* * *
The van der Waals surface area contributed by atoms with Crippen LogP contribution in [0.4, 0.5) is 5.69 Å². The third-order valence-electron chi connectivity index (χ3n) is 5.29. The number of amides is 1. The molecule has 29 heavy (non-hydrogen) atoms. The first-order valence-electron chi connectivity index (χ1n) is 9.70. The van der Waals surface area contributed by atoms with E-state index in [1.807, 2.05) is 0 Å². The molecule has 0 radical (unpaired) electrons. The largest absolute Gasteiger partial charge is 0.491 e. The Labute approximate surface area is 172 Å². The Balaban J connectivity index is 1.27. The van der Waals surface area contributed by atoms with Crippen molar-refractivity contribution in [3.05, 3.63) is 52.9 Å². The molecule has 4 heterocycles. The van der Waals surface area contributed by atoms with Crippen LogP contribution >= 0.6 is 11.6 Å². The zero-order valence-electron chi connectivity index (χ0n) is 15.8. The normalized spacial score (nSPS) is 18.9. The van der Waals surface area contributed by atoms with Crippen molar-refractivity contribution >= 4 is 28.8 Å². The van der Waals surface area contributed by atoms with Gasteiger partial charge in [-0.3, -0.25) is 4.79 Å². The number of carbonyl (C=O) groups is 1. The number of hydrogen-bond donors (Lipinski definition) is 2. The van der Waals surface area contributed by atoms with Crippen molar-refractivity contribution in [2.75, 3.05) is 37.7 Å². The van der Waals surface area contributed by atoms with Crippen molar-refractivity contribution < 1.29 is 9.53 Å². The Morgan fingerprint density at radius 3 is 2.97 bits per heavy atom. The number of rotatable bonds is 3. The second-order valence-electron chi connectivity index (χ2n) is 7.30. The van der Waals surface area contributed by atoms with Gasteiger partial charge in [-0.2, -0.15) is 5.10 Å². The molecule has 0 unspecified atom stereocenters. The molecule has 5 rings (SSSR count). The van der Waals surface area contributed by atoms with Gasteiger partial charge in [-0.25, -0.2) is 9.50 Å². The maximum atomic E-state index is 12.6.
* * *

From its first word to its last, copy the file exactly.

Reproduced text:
The van der Waals surface area contributed by atoms with Crippen LogP contribution in [0.4, 0.5) is 5.69 Å². The third-order valence-electron chi connectivity index (χ3n) is 5.29. The number of amides is 1. The molecule has 29 heavy (non-hydrogen) atoms. The first-order valence-electron chi connectivity index (χ1n) is 9.70. The van der Waals surface area contributed by atoms with E-state index in [1.807, 2.05) is 0 Å². The molecule has 0 radical (unpaired) electrons. The largest absolute Gasteiger partial charge is 0.491 e. The Labute approximate surface area is 172 Å². The Balaban J connectivity index is 1.27. The van der Waals surface area contributed by atoms with Crippen molar-refractivity contribution in [3.05, 3.63) is 52.9 Å². The molecule has 4 heterocycles. The van der Waals surface area contributed by atoms with Crippen LogP contribution >= 0.6 is 11.6 Å². The zero-order valence-electron chi connectivity index (χ0n) is 15.8. The normalized spacial score (nSPS) is 18.9. The van der Waals surface area contributed by atoms with Crippen molar-refractivity contribution >= 4 is 28.8 Å². The van der Waals surface area contributed by atoms with Gasteiger partial charge in [-0.3, -0.25) is 4.79 Å². The number of carbonyl (C=O) groups is 1. The number of hydrogen-bond donors (Lipinski definition) is 2. The van der Waals surface area contributed by atoms with Crippen molar-refractivity contribution in [2.75, 3.05) is 37.7 Å². The van der Waals surface area contributed by atoms with Crippen molar-refractivity contribution < 1.29 is 9.53 Å². The Morgan fingerprint density at radius 3 is 2.97 bits per heavy atom. The number of rotatable bonds is 3. The second-order valence-electron chi connectivity index (χ2n) is 7.30. The van der Waals surface area contributed by atoms with Gasteiger partial charge in [-0.2, -0.15) is 5.10 Å². The molecule has 0 unspecified atom stereocenters. The molecule has 5 rings (SSSR count). The van der Waals surface area contributed by atoms with Gasteiger partial charge in [-0.25, -0.2) is 9.50 Å². The maximum atomic E-state index is 12.6.